FIG. 6 shows state sequence charts for use in implementing loose coupling.

FIG. 7 shows a Kanban card.

FIG. 8 shows a flowchart of a method for monitoring a supply chain using a Kanban control cycle.

Like reference numerals in different figures indicate like elements.

DETAILED DESCRIPTION

Kanban control cycles provide a method to monitor, control, support, and automate production and supply chain management for items, based on the physical inventory of items during manufacturing. Items that are necessary during production may be readily available in small quantities. Replenishment of such items can be initiated via a Kanban control cycle by issuing a Kanban control card (referred to herein as “the Kanban”). In this embodiment, the Kanban describe the items to be supplied, the quantity of the items, and the customer, meaning to whom the items are to be delivered.

The application describes a system, in particular software, for use in controlling replenishment processes for related items using Kanban control cycles. Briefly, the software described herein maps a replenishment process of each item into a corresponding control cycle, defines at least two operational states (or simply, “states”) for each cycle, defines a state sequence for each control cycle, and defines a state sequence coupling between control cycles such that a change in state of a replenishment process of one item triggers a corresponding change of state of a replenishment process of a related item. Such changes of state can include, but are not limited to, printing Kanbans, updating monitoring displays, and creating or updating procurement orders, inventory levels, etc.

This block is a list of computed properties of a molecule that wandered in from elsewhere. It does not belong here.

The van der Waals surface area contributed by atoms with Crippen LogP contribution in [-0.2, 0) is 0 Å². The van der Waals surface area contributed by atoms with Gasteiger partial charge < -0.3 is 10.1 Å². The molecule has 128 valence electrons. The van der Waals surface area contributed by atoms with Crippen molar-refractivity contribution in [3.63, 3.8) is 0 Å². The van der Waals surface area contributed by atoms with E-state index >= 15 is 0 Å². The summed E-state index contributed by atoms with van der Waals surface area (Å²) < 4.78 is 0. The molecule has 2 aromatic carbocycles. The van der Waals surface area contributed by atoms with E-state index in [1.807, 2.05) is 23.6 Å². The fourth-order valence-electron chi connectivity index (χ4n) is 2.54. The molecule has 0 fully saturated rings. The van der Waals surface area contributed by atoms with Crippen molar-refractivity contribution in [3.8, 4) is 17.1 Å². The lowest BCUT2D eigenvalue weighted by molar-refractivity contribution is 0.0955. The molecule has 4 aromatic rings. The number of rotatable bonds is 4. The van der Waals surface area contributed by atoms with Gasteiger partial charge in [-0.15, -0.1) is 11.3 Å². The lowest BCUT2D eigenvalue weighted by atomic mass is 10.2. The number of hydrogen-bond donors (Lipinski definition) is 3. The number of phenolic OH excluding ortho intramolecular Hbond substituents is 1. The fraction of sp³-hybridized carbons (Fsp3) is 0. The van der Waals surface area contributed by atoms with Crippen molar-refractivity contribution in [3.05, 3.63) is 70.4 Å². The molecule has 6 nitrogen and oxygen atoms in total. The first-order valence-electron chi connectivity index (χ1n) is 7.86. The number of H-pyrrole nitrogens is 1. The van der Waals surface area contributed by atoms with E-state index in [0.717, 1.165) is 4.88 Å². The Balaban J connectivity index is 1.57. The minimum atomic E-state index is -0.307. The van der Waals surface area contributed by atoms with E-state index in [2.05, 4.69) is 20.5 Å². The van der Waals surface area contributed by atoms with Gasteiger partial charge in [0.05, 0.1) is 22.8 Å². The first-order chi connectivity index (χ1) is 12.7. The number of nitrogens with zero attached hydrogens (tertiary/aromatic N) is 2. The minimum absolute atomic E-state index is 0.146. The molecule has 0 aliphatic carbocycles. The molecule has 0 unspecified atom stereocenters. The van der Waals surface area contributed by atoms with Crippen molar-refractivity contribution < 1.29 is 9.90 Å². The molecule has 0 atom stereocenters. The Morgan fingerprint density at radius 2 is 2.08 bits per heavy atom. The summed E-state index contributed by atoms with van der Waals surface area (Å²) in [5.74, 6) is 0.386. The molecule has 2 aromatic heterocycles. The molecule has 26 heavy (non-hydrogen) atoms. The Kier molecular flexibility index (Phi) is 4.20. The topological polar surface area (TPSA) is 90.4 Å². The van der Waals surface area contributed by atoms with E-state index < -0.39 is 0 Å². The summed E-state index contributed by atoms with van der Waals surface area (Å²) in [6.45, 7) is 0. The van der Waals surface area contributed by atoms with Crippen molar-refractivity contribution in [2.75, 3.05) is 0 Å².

A process called “rigid coupling” may be used to effect state sequence coupling in Kanban control cycles. According to this process, one control cycle is designated the “leading control cycle”, and at least one other control cycle is designated the “dependent control cycle”. State sequences coupling are coupled in that any state within one of the dependent control cycle is caused by at least one state in the leading control cycle.

Another process, called “loose coupling”, may be used to effect state sequence coupling in Kanban control cycles. According to this process, two Kanban control cycles, CC1 and CC2, can be coupled loosely using a state sequence coupling, which constitutes a collection of state sets. Each state set includes a state in a state sequence of CC1, a state in a state sequence of CC,2 and a “state coupling type”. The state coupling type controls whether the coupling between two cycles is bidirectional (change of state in CC1 triggers a change of state in CC2, and vice versa) or one-directional, and whether a change in state of one control cycle, e.g., CC2, must be being triggered by another control cycle, e.g., CC1.

FIG. 1 illustrates a supply chain 100 for items 112. FIG. 1 shows a consumer 104 that requires items 112, and a supplier 102 that provides item 112. Items 112 are 20 transported between supplier 102 and consumer 104 in containers 106.

Items 112 are used in a production line 110. Several items 112 a, 112 b can be kept in stock. Each item 112 c used in production line 110 is scanned by a barcode scanner 108. By scanning items 112 when used, stock of items 112 is monitored electronically.

The supply chain of items 112 shown in FIG. 1 is controlled by an event-controlled Kanban control cycle. In an event-controlled Kanban control cycle, replenishment of items 112 can be correlated to item requirements. Thus, items 112 can be made available only when items 112 are needed, e.g., stock of an item is below a minimum level.